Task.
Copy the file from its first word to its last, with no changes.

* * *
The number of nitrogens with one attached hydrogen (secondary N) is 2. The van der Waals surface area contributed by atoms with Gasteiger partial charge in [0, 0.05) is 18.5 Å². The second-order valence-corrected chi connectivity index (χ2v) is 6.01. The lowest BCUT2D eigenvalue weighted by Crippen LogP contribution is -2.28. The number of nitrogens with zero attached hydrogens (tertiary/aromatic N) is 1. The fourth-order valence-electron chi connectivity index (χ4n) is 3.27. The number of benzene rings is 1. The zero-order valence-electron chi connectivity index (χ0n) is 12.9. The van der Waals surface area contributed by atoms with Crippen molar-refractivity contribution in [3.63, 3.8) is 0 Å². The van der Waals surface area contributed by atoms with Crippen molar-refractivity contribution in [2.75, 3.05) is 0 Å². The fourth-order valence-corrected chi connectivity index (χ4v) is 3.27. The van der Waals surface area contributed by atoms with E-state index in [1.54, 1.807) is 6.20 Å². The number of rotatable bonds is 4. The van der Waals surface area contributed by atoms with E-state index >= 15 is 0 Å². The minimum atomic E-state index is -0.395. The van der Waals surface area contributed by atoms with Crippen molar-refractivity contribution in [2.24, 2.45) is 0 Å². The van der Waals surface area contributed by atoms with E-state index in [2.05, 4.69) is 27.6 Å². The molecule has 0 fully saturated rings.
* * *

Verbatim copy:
The number of nitrogens with one attached hydrogen (secondary N) is 2. The van der Waals surface area contributed by atoms with Gasteiger partial charge in [0, 0.05) is 18.5 Å². The second-order valence-corrected chi connectivity index (χ2v) is 6.01. The lowest BCUT2D eigenvalue weighted by Crippen LogP contribution is -2.28. The number of nitrogens with zero attached hydrogens (tertiary/aromatic N) is 1. The fourth-order valence-electron chi connectivity index (χ4n) is 3.27. The number of benzene rings is 1. The zero-order valence-electron chi connectivity index (χ0n) is 12.9. The van der Waals surface area contributed by atoms with Crippen molar-refractivity contribution in [3.63, 3.8) is 0 Å². The van der Waals surface area contributed by atoms with Crippen molar-refractivity contribution in [2.75, 3.05) is 0 Å². The fourth-order valence-corrected chi connectivity index (χ4v) is 3.27. The van der Waals surface area contributed by atoms with E-state index in [1.54, 1.807) is 6.20 Å². The number of rotatable bonds is 4. The van der Waals surface area contributed by atoms with E-state index >= 15 is 0 Å². The minimum atomic E-state index is -0.395. The van der Waals surface area contributed by atoms with Crippen molar-refractivity contribution in [2.24, 2.45) is 0 Å². The van der Waals surface area contributed by atoms with E-state index in [2.05, 4.69) is 27.6 Å². The molecule has 0 fully saturated rings.